Christian Doctors in Canada May Be Forced to Help Patients Commit Suicide


Christian doctors in Canada are facing a serious challenge to their religious freedom — a challenge which could soon threaten doctors here in the US as well.

The Christian Medical and Dental Society (CMDS) of Canada has gone to court this week against the College of Physicians and Surgeons of Ontario disputing the requirement that doctors who conscientiously object to offering “medical assistance in dying” are still forced to give an “effective referral” to the patient. The patient can then take that referral to a doctor who is willing to participate in assisted suicide. Doctors who refuse to provide the referral risk being fined and even losing their licenses.

The group of more than 4,700 Christian doctors say that their religious freedom is curtailed by this mandate because, by giving the referral, they are endorsing an act which violates their religious belief in the commandment “Thou shalt not kill.”

Today, CMDS lawyer, Albertos Polizogopoulos made his opening arguments before the Ontario Superior Court of Justice:

I’m a simple guy and I’m going to keep it simple. [The arguments in this case] are about whether the government can compel people to do things that they think are wrong . . . The evidence is clear that the applicants believe the policy compels them to do something they believe is a sin, is wrong . . . The expectation and the obligation of the physician is to facilitate access, and that’s the problem . . . If, during the break, someone comes up to me and says, “I’m looking to buy cocaine,” and I sell them cocaine, I’ve broken the law. We recognize that. But if I say, “Actually, I don’t sell cocaine but go see Diana,” and she sells him cocaine, I’ve facilitated that. And that’s a crime.

Tracey Sobers, a spokeswoman for the College, defends the requirement arguing that because “an effective referral does not foreshadow or guarantee an outcome,” the Christian doctors are not really being forced to violate their consciences.

Likewise, the College’s fact sheet on effective referrals claims that they do not symbolize support from the objecting physician:

An effective referral does not guarantee a patient will receive a treatment, or signal that the objecting physician endorses or supports the treatment. It ensures access to care and demonstrates respect for patient autonomy.

Dr. Ewan Goligher, a conscientious objector who works in the intensive care unit at Toronto’s Mount Sinai Hospital, feels otherwise. He believes, “If I knowingly refer my patient to anyone who does things that are unethical, I need to be held to account.”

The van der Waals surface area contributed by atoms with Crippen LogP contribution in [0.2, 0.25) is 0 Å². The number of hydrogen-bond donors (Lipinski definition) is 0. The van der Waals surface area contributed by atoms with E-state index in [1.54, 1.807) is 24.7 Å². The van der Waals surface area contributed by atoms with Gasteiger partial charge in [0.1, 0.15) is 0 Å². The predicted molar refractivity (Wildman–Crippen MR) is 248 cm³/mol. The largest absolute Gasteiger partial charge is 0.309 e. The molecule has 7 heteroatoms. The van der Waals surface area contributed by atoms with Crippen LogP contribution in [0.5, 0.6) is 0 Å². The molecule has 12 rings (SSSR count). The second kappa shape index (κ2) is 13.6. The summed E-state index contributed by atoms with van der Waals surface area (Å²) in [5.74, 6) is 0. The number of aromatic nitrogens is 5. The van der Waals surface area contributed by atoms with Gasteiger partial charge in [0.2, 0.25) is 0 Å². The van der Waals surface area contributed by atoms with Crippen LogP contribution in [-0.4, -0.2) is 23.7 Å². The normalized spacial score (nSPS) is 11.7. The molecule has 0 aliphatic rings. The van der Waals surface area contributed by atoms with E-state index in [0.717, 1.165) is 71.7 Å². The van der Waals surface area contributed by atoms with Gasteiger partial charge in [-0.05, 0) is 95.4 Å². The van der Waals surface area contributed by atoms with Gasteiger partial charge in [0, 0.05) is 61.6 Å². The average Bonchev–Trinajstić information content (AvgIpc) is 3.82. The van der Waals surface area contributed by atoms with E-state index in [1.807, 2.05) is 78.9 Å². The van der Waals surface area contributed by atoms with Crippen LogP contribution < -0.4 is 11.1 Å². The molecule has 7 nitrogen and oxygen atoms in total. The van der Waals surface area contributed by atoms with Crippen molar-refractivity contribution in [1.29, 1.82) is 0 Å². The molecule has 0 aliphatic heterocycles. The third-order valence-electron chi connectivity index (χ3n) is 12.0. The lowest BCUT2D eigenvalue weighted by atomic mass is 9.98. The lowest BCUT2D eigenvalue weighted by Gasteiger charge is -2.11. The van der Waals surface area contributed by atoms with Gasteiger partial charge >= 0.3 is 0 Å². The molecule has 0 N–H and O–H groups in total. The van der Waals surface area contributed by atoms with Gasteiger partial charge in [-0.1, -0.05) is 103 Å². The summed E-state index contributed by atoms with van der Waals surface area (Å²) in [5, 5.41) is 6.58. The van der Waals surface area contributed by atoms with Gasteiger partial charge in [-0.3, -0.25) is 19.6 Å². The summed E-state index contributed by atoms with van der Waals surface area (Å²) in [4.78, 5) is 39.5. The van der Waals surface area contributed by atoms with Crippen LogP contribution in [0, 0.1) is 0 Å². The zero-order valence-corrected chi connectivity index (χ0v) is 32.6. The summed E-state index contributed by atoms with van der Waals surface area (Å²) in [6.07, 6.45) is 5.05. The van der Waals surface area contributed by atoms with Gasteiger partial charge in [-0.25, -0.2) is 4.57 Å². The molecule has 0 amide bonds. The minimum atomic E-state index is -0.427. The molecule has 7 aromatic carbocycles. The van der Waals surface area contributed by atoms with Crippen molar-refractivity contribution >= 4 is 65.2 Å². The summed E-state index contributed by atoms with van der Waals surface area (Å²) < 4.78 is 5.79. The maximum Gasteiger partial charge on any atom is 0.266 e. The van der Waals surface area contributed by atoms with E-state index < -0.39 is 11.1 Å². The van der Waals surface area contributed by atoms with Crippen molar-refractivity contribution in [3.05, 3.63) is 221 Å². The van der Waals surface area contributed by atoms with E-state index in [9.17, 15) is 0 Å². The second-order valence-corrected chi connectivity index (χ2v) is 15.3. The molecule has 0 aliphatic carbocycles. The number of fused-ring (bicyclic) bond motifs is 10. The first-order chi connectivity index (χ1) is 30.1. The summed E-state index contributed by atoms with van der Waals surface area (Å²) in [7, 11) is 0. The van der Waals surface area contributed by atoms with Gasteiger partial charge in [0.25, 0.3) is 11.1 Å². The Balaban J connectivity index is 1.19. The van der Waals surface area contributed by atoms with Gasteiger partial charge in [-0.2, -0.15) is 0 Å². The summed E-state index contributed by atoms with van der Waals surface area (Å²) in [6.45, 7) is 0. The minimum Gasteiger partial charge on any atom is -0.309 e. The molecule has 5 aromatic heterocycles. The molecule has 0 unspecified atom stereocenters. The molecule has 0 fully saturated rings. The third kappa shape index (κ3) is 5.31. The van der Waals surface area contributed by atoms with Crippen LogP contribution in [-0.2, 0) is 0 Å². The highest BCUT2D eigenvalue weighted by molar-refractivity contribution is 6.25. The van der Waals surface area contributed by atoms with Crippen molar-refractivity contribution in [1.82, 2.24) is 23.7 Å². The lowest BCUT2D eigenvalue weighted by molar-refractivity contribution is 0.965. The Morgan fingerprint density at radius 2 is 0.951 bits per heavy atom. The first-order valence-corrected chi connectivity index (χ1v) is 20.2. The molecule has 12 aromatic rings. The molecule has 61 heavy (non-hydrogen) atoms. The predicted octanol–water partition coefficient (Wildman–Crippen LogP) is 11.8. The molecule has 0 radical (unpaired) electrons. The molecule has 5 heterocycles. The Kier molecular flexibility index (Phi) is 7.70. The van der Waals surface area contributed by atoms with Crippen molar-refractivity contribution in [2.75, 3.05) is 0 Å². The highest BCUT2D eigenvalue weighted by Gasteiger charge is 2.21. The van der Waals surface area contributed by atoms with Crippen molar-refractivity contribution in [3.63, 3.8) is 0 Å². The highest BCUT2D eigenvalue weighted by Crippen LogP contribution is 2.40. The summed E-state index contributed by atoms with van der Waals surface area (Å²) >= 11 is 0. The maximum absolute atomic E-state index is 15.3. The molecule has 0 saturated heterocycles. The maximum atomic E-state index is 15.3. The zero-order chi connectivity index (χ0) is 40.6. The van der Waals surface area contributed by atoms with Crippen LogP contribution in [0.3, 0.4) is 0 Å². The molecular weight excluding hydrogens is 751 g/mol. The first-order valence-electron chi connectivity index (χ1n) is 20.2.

Jeff Yurek, a legislator who proposed a bill that, had it passed, would have protected the conscience rights of doctors, agrees with Dr. Goligher:

Whether or not the college believes it [the referral] is participating or not, the doctor’s billing number, which we heard through committee, sticks with that patient through that whole process. Even in the technical workings of OHIP [Ontario Health Insurance Plan], the doctor is part of the process.

National Post contributor Derek Smith disagrees, however. Implying that a doctor who will not help his patient commit suicide is somehow harming that patient, he wrote, “Religious freedom sometimes has to yield to laws that prevent religious people from harming others.”

Smith thinks the issue just comes down to the choice of words:

Because Ontario’s referral is essentially a transfer, the college should follow Nova Scotia and call it an effective transfer. Words matter. The term ‘medical assistance in dying’ is used out of respect for patients. The word ‘transfer’ should be used out of respect for objecting doctors.

Referral or transfer, whatever you call it, a doctor would still be required to entrust his patient to the care of a doctor who he knows will help kill the patient.

Doctors in America should take note of what is happening to their northern neighbors. When so-called “death with dignity” bills are being proposed in state legislatures, Christian doctors must be vocal first and foremost in opposing such bills, but secondly, in ensuring that, if assisted suicide is legalized, exceptions are put in place so that conscientious objectors are not forced to participate in any way in killing other human beings.

Andrea Moury

Andrea Moury is a regular contributor to

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